Panel wants to revive tax break for farmers
Colorado farmers and ranchers are buying bull semen, pesticides and other agriculture products from out-of-state companies because the Legislature last year temporarily did away with a sales tax exemption for such items, a state lawmaker said Monday.
That’s why Rep. Jerry Sonnenberg, R-Sterling, got the House Agriculture, Livestock and Natural Resources Committee to approve unanimously his measure to reverse that suspension.
“What we have done is place a new tax on our farming and ranching community, which now is the only business in the state of Colorado that I know of that charges sales tax for its inputs,” Sonnenberg said. “IBM doesn’t get charged sales tax when it puts a hard drive or motherboard in a computer until they get the final product. Agriculture, unfairly I might add, is being charged the sales tax on its inputs to put food on your table.”
To help the state balance the budget, the Legislature approved a three-year suspension of the exemption on agriculture compounds, which include insecticides, fungicides and growth-regulating chemicals. It was one of several suspensions lawmakers approved to help cover a $1 billion shortfall.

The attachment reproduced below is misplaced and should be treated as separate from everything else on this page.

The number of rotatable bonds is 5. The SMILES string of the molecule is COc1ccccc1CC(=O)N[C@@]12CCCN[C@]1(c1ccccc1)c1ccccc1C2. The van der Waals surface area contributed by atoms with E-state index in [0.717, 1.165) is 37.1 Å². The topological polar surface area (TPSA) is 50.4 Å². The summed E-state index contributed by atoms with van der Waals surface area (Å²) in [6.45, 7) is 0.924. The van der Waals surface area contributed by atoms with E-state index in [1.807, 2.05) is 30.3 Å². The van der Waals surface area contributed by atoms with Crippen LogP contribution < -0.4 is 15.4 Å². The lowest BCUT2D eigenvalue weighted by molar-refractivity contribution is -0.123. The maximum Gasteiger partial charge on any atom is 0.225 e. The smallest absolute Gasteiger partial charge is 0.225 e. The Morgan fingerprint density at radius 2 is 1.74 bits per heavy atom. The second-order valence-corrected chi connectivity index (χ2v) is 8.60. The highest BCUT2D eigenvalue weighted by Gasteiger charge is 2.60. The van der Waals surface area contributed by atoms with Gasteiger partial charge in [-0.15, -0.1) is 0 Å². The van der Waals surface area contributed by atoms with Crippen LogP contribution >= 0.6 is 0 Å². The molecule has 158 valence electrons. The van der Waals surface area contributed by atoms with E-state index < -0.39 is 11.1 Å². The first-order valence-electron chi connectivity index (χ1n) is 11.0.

Other exemptions were on candy, soda and computer software.
Last week, a federal judge extended a preliminary injunction barring one of those measures from being implemented, which applied the state’s 2.9 percent tax on Internet sales by out-of-state companies.
Sonnenberg said eliminating the agriculture exemption has placed a particular hardship on farmers and ranchers.
“A dairy which might have four thousand to five thousand cows, and there’s a number of those (that) pay somewhere in the neighborhood of $24,000 a month in bull semen alone,” he said. “That’s not even their most expensive cost. The medicine to keep their cows healthy ... that can run somewhere between $300,000 to $400,000 a year.”
The measure heads to the House Finance Committee, where it will face close scrutiny because it would cost the state about $3.7 million in the next fiscal year, which begins July 1. That’s at a time when lawmakers are struggling with a $1 billion revenue shortfall.